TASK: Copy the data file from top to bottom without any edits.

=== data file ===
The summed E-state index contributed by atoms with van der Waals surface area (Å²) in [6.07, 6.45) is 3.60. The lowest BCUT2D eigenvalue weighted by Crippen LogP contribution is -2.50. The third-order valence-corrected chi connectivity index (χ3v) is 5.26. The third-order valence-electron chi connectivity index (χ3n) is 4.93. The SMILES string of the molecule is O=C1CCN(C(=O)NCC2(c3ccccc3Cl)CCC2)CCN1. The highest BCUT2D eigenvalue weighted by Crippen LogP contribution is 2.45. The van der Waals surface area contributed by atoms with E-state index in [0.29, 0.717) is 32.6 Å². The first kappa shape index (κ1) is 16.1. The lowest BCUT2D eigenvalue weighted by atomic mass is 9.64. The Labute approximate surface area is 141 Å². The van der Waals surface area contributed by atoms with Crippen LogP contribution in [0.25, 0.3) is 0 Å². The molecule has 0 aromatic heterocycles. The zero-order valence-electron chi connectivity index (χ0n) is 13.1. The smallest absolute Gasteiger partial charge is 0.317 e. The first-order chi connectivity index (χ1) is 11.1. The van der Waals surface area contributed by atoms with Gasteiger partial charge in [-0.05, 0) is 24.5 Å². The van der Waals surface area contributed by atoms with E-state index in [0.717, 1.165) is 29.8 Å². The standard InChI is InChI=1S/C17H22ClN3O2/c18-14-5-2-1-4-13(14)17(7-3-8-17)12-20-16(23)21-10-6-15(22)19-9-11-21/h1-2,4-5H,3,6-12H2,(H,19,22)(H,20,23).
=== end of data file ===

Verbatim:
The summed E-state index contributed by atoms with van der Waals surface area (Å²) in [6.07, 6.45) is 3.60. The lowest BCUT2D eigenvalue weighted by Crippen LogP contribution is -2.50. The third-order valence-corrected chi connectivity index (χ3v) is 5.26. The third-order valence-electron chi connectivity index (χ3n) is 4.93. The SMILES string of the molecule is O=C1CCN(C(=O)NCC2(c3ccccc3Cl)CCC2)CCN1. The highest BCUT2D eigenvalue weighted by Crippen LogP contribution is 2.45. The van der Waals surface area contributed by atoms with E-state index in [0.29, 0.717) is 32.6 Å². The first kappa shape index (κ1) is 16.1. The lowest BCUT2D eigenvalue weighted by atomic mass is 9.64. The Labute approximate surface area is 141 Å². The van der Waals surface area contributed by atoms with Crippen LogP contribution in [0.25, 0.3) is 0 Å². The molecule has 0 aromatic heterocycles. The zero-order valence-electron chi connectivity index (χ0n) is 13.1. The smallest absolute Gasteiger partial charge is 0.317 e. The first-order chi connectivity index (χ1) is 11.1. The van der Waals surface area contributed by atoms with Gasteiger partial charge in [-0.05, 0) is 24.5 Å². The van der Waals surface area contributed by atoms with E-state index in [0.717, 1.165) is 29.8 Å². The standard InChI is InChI=1S/C17H22ClN3O2/c18-14-5-2-1-4-13(14)17(7-3-8-17)12-20-16(23)21-10-6-15(22)19-9-11-21/h1-2,4-5H,3,6-12H2,(H,19,22)(H,20,23).